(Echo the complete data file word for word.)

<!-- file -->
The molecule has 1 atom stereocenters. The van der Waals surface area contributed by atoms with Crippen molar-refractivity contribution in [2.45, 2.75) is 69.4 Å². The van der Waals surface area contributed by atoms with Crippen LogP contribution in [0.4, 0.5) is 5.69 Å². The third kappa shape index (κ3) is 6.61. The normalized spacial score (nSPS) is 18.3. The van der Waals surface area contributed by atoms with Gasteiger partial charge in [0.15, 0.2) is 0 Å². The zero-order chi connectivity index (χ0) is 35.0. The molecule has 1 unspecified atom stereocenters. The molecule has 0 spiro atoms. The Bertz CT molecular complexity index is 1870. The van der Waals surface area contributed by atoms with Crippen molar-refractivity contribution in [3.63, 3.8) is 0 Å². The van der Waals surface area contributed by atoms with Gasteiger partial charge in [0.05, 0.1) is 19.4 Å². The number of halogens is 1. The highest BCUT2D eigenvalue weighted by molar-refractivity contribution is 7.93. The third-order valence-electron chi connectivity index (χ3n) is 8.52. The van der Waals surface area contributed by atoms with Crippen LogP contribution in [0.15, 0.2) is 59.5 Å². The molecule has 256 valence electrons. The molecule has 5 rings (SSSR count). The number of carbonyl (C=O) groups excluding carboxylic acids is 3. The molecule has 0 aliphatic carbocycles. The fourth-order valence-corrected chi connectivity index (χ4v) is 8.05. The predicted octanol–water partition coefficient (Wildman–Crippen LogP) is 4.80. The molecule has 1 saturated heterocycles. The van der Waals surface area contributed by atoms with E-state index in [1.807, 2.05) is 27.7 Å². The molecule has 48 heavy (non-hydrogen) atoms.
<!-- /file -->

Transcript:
The molecule has 1 atom stereocenters. The van der Waals surface area contributed by atoms with Crippen molar-refractivity contribution in [2.45, 2.75) is 69.4 Å². The van der Waals surface area contributed by atoms with Crippen LogP contribution in [0.4, 0.5) is 5.69 Å². The third kappa shape index (κ3) is 6.61. The normalized spacial score (nSPS) is 18.3. The van der Waals surface area contributed by atoms with Gasteiger partial charge in [0.15, 0.2) is 0 Å². The zero-order chi connectivity index (χ0) is 35.0. The molecule has 1 unspecified atom stereocenters. The molecule has 0 spiro atoms. The Bertz CT molecular complexity index is 1870. The van der Waals surface area contributed by atoms with Crippen molar-refractivity contribution in [3.63, 3.8) is 0 Å². The van der Waals surface area contributed by atoms with Gasteiger partial charge in [0.05, 0.1) is 19.4 Å². The number of halogens is 1. The highest BCUT2D eigenvalue weighted by molar-refractivity contribution is 7.93. The third-order valence-electron chi connectivity index (χ3n) is 8.52. The van der Waals surface area contributed by atoms with Crippen LogP contribution in [0.15, 0.2) is 59.5 Å². The molecule has 256 valence electrons. The molecule has 5 rings (SSSR count). The number of carbonyl (C=O) groups excluding carboxylic acids is 3. The molecule has 0 aliphatic carbocycles. The fourth-order valence-corrected chi connectivity index (χ4v) is 8.05. The predicted octanol–water partition coefficient (Wildman–Crippen LogP) is 4.80. The molecule has 1 saturated heterocycles. The van der Waals surface area contributed by atoms with E-state index in [1.807, 2.05) is 27.7 Å². The molecule has 48 heavy (non-hydrogen) atoms.